Saturday, February 24th, 2018

Birthing And Pregnancy Truths From A Mom Who Has Been There

Published on August 21, 2009 by   ·   14 Comments Pin It
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I can, and will, write at length about all the things friends, doctors, family members and strangers on the street tell you about pregnancy, childbirth and newborns. But here’s a quick and dirty list of just a few of the totally false things I was told when I embarked on this journey of motherhood. Don’t worry, I will expand on all of these in due time…

  • You have to eat a lot when you get pregnant.

Um, no. Yes you should be healthy and not eat a lot of junk, but there’s no reason to suddenly double your caloric intake or pig out. You will naturally be hungrier, so just continue eating good food and don’t drive yourself crazy. But yes, drink lots of water.

  • Sleep now because once baby arrives you won’t get any rest.

And yes in the first trimester you will be narcoleptic and fall asleep everywhere (at your desk at work, in yoga, at home at 5pm for the night), but in the 3rd trimester forget it, you will simply be too uncomfortable to sleep well. You will have bouts of insomnia, your whole sleep schedule will be upended. And yes, you will want to strangle every person that chimes in with that dumb sleep now advice. Yeah, I get it, but it’s not going to happen, so shut up already.

  • If you get an epidural, you won’t feel any pain.

Yes, I’m a scaredy cat, and thought my labor would go something   like this: feel a few pangs or pre-labor, nothing serious, call my Hubby and mosey over to the hospital where I get my pain relief, then coast through until the little one pops out. No one bothered to burst this bubble of fiction for me, so I was very pissed, to put it mildly, when not only did I have to wait an hour to be admitted and receive the injection into my spine (all the while feeling serious contractions that made me cry, moan like a wild animal, and almost made my husband pass out from witnessing all this), but then when I was fully dilated and had to start pushing, the epidural stopped working.   No, there was nothing wrong with the drip, no technical difficulty, but they TURNED IT OFF!!! Other moms have told me the same happened to them, something about needing you to be able to feel everything in order to effectively push the baby out. This makes sense I guess, but couldn’t they have warned me?!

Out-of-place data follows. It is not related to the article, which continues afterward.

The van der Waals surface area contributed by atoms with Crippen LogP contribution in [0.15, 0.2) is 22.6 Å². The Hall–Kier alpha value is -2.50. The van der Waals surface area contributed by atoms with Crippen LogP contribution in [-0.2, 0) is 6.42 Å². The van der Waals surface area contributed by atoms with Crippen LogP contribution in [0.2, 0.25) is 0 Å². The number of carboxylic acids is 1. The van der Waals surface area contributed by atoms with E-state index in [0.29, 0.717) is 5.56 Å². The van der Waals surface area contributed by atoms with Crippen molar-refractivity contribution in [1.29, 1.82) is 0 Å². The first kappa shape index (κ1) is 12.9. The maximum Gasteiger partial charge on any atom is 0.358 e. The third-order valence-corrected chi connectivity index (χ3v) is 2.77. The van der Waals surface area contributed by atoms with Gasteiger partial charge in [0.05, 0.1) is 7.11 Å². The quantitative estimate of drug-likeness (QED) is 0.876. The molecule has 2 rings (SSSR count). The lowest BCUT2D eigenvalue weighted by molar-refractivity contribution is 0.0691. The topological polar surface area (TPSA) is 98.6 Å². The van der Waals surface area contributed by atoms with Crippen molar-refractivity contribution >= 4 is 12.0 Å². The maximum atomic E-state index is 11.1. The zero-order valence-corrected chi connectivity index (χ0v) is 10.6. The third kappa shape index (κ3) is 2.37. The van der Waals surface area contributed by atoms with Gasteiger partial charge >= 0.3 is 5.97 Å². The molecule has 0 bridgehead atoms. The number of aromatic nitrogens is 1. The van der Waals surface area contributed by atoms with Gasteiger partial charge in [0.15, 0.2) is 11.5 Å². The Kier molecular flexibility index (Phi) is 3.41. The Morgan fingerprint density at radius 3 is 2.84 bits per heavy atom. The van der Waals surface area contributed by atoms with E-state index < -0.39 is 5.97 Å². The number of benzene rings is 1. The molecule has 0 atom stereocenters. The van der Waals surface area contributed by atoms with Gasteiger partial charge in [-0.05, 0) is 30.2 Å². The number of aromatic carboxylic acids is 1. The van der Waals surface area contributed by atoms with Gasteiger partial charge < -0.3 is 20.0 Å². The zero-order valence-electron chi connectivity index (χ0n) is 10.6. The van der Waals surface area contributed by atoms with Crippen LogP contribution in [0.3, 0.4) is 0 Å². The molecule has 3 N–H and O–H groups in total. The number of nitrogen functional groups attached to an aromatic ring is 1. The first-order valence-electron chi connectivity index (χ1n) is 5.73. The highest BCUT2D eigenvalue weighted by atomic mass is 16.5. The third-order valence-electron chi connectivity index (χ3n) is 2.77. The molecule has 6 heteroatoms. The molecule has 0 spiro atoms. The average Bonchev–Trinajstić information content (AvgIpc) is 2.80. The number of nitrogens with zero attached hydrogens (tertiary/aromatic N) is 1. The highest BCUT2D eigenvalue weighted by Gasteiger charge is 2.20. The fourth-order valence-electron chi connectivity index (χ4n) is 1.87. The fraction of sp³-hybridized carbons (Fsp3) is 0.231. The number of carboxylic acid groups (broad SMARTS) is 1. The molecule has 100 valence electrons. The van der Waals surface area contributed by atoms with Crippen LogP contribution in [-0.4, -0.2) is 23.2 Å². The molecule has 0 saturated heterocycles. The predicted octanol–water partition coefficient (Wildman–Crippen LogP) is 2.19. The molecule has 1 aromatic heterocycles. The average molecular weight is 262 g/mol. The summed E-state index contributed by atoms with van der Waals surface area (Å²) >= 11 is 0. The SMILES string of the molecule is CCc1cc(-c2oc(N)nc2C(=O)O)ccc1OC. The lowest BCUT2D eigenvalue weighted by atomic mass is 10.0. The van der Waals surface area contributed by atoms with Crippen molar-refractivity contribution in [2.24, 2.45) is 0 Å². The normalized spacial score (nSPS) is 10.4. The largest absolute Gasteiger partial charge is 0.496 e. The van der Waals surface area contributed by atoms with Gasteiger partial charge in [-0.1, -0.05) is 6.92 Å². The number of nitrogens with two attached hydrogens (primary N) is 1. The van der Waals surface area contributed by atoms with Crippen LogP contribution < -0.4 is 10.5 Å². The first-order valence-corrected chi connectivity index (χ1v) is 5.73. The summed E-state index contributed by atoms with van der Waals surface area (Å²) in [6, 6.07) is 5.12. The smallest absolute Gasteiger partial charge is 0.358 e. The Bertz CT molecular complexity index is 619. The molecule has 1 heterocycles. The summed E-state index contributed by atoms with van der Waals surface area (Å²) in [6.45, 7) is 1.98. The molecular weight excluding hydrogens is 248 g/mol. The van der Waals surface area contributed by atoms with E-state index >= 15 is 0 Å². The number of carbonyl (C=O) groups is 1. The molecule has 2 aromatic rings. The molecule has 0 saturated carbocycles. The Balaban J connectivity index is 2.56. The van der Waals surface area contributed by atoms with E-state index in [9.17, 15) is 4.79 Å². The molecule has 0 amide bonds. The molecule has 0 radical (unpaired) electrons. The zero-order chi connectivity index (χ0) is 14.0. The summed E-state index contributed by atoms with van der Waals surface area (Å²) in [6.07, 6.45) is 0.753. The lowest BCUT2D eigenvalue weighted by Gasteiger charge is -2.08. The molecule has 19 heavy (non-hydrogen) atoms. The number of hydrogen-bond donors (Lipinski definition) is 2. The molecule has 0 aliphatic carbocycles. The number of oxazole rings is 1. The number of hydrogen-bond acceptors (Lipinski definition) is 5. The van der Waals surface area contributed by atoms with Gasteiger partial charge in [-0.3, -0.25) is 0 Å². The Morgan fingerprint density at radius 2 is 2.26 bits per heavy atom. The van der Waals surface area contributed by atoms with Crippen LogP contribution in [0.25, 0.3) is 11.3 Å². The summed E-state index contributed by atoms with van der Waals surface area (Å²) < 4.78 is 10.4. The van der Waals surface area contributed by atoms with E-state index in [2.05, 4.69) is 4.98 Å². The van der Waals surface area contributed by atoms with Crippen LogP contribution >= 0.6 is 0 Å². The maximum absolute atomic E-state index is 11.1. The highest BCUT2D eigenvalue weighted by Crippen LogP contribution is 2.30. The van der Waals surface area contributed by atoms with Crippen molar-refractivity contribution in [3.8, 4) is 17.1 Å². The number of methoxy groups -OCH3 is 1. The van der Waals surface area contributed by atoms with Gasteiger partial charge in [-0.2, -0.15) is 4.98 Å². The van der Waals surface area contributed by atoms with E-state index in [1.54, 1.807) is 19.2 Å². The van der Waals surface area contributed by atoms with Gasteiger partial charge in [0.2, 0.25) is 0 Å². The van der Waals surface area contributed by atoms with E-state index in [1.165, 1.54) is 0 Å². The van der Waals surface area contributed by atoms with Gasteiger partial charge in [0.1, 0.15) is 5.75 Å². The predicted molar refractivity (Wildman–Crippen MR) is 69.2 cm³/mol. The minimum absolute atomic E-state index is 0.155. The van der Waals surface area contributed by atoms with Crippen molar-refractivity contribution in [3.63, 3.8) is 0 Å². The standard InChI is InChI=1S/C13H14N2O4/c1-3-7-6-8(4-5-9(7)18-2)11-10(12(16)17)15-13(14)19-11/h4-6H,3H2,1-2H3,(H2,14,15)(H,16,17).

• Getting induced is no big deal.

Mark my words – make sure you get an epidural BEFORE the pitocin, trust me.

  • Breastfeeding is a natural thing that will come easily to new moms.

While it would be great to think so, and there is some element of truth to this, um, no. NO. Unfortunately breastfeeding isn’t this super easy process by which women just coax the newborn toward the nipple and voil , he suckles seamlessly. There are techniques, different positions, right ways and wrong ways to do it. And while my son had no problem feeding right after birth in the hospital bed, it was afterward that he decided to make tartare of my nipples. So by all means, go to a support group or a lactation consultant if you have difficulty.

  • The first 3 months are hard, but by then baby will be sleeping through the night and you’ll be fine.

Um, again no. Try the first 6 months are super tough, and THEN your baby MAY sleep through the night, and no promises with that. And can we talk about the definition of “sleep through the night?” To me this should mean that I sleep through the night, not just baby. So when people tell me their babies are sleeping through but by this they mean only 5 hours from 8p to 1am, I say hell no. When your kid falls asleep and doesn’t wake up until 6am or after, THAT, my friends, is sleeping through the night.

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Diana & Jean-Luc

We’ve polled you gals, and we know many of you are Hot Mommy’s or Mommys-to-be, so we’d like to welcome “Upper East Side Mom” Diana Nikkhah Harfouche who will be blogging with us regularly.   Gorgeous Diana is a journalist living on New York City’s Upper East Side, trying her best to navigate this thing that is “both a terrifying black hole and life’s greatest pleasure: Motherhood.” She is mom to adorable Jean-Luc, whose “future unfortunately will probably include a few angst-ridden years on a therapist’s couch, thanks to her.”   What we love most about our very own “Upper East Side Mom” is she won’t feed you any bullshit.   She will be frank with you (childbirth hurts) and honest (stop stuffing your face with cookies) and you will appreciate every glorious, sisterly truth.   Here she debunks some of the biggest myths.